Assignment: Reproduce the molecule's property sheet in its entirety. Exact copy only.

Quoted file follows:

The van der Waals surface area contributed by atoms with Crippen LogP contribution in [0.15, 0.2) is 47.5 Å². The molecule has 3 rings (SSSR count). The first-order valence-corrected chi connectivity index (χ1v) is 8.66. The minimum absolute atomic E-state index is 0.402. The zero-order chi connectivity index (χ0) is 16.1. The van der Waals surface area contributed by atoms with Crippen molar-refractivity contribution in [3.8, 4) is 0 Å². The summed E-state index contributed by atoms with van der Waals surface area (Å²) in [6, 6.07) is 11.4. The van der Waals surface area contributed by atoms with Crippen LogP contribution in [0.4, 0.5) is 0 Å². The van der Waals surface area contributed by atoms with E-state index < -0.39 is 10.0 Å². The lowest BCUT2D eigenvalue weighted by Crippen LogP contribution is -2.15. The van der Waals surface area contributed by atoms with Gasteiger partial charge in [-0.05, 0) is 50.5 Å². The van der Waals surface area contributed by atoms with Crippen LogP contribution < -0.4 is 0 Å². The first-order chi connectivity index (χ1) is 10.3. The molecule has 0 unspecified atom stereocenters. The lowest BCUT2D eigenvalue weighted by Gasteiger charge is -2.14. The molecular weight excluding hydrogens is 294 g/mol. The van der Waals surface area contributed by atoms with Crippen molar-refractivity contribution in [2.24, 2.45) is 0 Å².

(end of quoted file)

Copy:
The van der Waals surface area contributed by atoms with Crippen LogP contribution in [0.15, 0.2) is 47.5 Å². The molecule has 3 rings (SSSR count). The first-order valence-corrected chi connectivity index (χ1v) is 8.66. The minimum absolute atomic E-state index is 0.402. The zero-order chi connectivity index (χ0) is 16.1. The van der Waals surface area contributed by atoms with Crippen molar-refractivity contribution in [3.8, 4) is 0 Å². The summed E-state index contributed by atoms with van der Waals surface area (Å²) in [6, 6.07) is 11.4. The van der Waals surface area contributed by atoms with Crippen LogP contribution in [0.4, 0.5) is 0 Å². The van der Waals surface area contributed by atoms with E-state index < -0.39 is 10.0 Å². The lowest BCUT2D eigenvalue weighted by Crippen LogP contribution is -2.15. The van der Waals surface area contributed by atoms with Gasteiger partial charge in [-0.05, 0) is 50.5 Å². The van der Waals surface area contributed by atoms with Crippen LogP contribution < -0.4 is 0 Å². The first-order chi connectivity index (χ1) is 10.3. The molecule has 0 unspecified atom stereocenters. The lowest BCUT2D eigenvalue weighted by Gasteiger charge is -2.14. The molecular weight excluding hydrogens is 294 g/mol. The van der Waals surface area contributed by atoms with Crippen molar-refractivity contribution in [2.24, 2.45) is 0 Å².